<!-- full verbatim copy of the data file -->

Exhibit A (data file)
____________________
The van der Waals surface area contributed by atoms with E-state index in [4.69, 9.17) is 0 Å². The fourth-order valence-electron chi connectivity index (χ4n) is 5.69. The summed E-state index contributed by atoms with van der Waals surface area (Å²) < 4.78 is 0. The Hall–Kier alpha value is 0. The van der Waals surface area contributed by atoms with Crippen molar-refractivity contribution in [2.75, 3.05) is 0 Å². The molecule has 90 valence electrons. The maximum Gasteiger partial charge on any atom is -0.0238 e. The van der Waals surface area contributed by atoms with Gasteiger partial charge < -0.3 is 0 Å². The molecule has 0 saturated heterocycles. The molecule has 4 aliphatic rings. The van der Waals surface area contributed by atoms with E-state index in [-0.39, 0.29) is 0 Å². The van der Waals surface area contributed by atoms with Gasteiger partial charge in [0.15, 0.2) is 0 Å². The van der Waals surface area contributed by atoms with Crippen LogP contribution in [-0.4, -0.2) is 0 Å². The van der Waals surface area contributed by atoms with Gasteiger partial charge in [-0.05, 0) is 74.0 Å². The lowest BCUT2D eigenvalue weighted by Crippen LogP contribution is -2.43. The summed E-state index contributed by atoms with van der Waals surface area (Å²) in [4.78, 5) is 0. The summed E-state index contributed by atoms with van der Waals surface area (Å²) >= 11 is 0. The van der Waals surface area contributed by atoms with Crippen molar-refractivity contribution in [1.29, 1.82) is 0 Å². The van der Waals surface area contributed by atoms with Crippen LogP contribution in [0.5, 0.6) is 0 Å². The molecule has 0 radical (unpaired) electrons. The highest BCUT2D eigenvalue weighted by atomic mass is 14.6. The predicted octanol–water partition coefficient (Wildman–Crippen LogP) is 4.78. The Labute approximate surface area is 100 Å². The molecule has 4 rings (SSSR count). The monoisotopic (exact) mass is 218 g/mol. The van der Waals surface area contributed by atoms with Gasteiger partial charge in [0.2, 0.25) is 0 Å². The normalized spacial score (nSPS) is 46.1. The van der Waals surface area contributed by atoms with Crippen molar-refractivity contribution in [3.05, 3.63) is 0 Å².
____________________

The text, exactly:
The van der Waals surface area contributed by atoms with E-state index in [4.69, 9.17) is 0 Å². The fourth-order valence-electron chi connectivity index (χ4n) is 5.69. The summed E-state index contributed by atoms with van der Waals surface area (Å²) < 4.78 is 0. The Hall–Kier alpha value is 0. The van der Waals surface area contributed by atoms with Crippen molar-refractivity contribution in [2.75, 3.05) is 0 Å². The molecule has 90 valence electrons. The maximum Gasteiger partial charge on any atom is -0.0238 e. The van der Waals surface area contributed by atoms with Gasteiger partial charge < -0.3 is 0 Å². The molecule has 0 saturated heterocycles. The molecule has 4 aliphatic rings. The van der Waals surface area contributed by atoms with E-state index in [-0.39, 0.29) is 0 Å². The van der Waals surface area contributed by atoms with Gasteiger partial charge in [0.15, 0.2) is 0 Å². The van der Waals surface area contributed by atoms with Crippen LogP contribution in [-0.4, -0.2) is 0 Å². The van der Waals surface area contributed by atoms with Gasteiger partial charge in [-0.05, 0) is 74.0 Å². The lowest BCUT2D eigenvalue weighted by Crippen LogP contribution is -2.43. The summed E-state index contributed by atoms with van der Waals surface area (Å²) in [4.78, 5) is 0. The summed E-state index contributed by atoms with van der Waals surface area (Å²) >= 11 is 0. The van der Waals surface area contributed by atoms with Crippen molar-refractivity contribution in [1.29, 1.82) is 0 Å². The van der Waals surface area contributed by atoms with Crippen LogP contribution in [0.5, 0.6) is 0 Å². The molecule has 0 radical (unpaired) electrons. The highest BCUT2D eigenvalue weighted by atomic mass is 14.6. The predicted octanol–water partition coefficient (Wildman–Crippen LogP) is 4.78. The Labute approximate surface area is 100 Å². The molecule has 4 rings (SSSR count). The monoisotopic (exact) mass is 218 g/mol. The van der Waals surface area contributed by atoms with Gasteiger partial charge in [0.2, 0.25) is 0 Å². The normalized spacial score (nSPS) is 46.1. The van der Waals surface area contributed by atoms with Crippen molar-refractivity contribution in [3.05, 3.63) is 0 Å².